Getting to know yourself is not easy and can be scary. It does require bravery in order to go to places and/or revisit events you may not want to go to or you may have forgotten even existed (that's how powerful the mind is - it protects you by blocking certain things out). I must clarify, however, that I'm not referring to "affective memory" here. Although, I am trained in method acting and do make use of the technique as needed I do not believe in using affective memory as a means to relive your life traumas on stage. In this sense I somewhat agree with David Mamet: "Nothing in the world is less interesting than an actor on the stage involved in his or her own emotions." I would rectify this statement by adding "self" in front of involved.
The type of knowledge to be gained from the work required to know yourself is not meant to be traumatic, but rather healing or therapeutic. Therefore, I do believe it's something best done in private and/or in a safe environment. I must stress the importance of a safe environment because being overcome by emotions brought about from past events in an unsafe environment can be damaging and so I'm very grateful to teachers like Pamela Scott and Terry Schreiber who allowed me to go through those events safely in class.
As I previously brought up David Mamet, I wanted to further clarify that I am not in full agreement with his views on acting. As per David Mamet: "The actor is onstage to communicate the play to the audience. That's the beginning and the end of it" (from his book "True and False: Heresy and Common Sense For the Actor"). Moreover, he tells actors that they should forget about emotional preparation because "[t]he audience will teach you how to act." True, the audience will indeed teach you how to act, but...
We Are Vessels Holding Emotions For The Audience To Experience
As actors we must feel and in order to feel we must first unblock ourselves by coming to terms with certain things in our past and/or present - it's an ever evolving process.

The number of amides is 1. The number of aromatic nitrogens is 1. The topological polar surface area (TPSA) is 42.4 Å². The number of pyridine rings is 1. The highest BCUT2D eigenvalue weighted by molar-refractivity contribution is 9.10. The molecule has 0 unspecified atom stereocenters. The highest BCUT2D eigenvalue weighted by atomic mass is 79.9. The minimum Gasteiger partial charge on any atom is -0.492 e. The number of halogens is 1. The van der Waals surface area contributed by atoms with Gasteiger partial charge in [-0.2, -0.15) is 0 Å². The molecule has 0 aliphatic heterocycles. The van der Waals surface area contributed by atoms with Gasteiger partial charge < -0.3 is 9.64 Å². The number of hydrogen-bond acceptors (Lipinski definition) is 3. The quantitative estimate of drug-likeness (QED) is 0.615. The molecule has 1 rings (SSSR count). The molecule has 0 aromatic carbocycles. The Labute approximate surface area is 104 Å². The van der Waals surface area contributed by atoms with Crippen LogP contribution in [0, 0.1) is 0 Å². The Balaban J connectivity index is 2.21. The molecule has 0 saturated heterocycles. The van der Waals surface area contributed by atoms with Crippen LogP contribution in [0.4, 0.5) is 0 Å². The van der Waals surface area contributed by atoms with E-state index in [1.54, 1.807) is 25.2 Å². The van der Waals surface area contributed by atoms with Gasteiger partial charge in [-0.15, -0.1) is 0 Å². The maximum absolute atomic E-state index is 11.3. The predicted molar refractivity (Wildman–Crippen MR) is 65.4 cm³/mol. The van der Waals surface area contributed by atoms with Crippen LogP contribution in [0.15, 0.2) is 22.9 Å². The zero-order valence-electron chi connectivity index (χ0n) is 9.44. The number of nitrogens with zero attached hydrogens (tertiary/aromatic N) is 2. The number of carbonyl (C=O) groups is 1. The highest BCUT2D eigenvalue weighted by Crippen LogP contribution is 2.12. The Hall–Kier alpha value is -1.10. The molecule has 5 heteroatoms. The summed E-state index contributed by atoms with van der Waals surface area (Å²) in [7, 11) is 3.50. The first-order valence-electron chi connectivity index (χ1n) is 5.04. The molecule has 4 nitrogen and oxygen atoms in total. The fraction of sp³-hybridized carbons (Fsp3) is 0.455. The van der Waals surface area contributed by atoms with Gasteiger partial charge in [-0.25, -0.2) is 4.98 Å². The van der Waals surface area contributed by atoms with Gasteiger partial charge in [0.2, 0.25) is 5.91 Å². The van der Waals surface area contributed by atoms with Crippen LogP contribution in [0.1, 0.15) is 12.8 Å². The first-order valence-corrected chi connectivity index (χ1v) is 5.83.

"I don't think you learn how to act. You learn how to use your emotions and feelings." -Marion Cotillard
We absolutely need to do emotional preparation prior to going on stage if we are to become vessels for our audience. Not wanting to discredit Mamet, who's practical approach to acting has served me well in audition scenarios and who I think is a brilliant writer, I will admit that I would hate to be Mamet's protypical actor that serves solely to fulfill the objectives written in the play or script devoid of feelings and emotions. Those feelings and emotions are what provide that intangible experience that serves to inspire and move audiences. And I know that before I can give or communicate that experience to the audience I need to experience it myself.
I've been very fortunate to work on characters that have not only moved me, but have moved my audience. I know that I'm doing my job when I feel every pore in my body electrified - my entire body shakes and vibrates - it's as if thousands of ants were crawling all over my body - it is that electricity full of feelings and emotions that I transmit to my audience. That is the culmination of my process.
There is no right or wrong way of approaching this. As actors we need to continue exploring within ourselves who we are at our very core and make use of whatever techniques and tools best aid us.
Patsy Rodenburg - Why I Do Theater: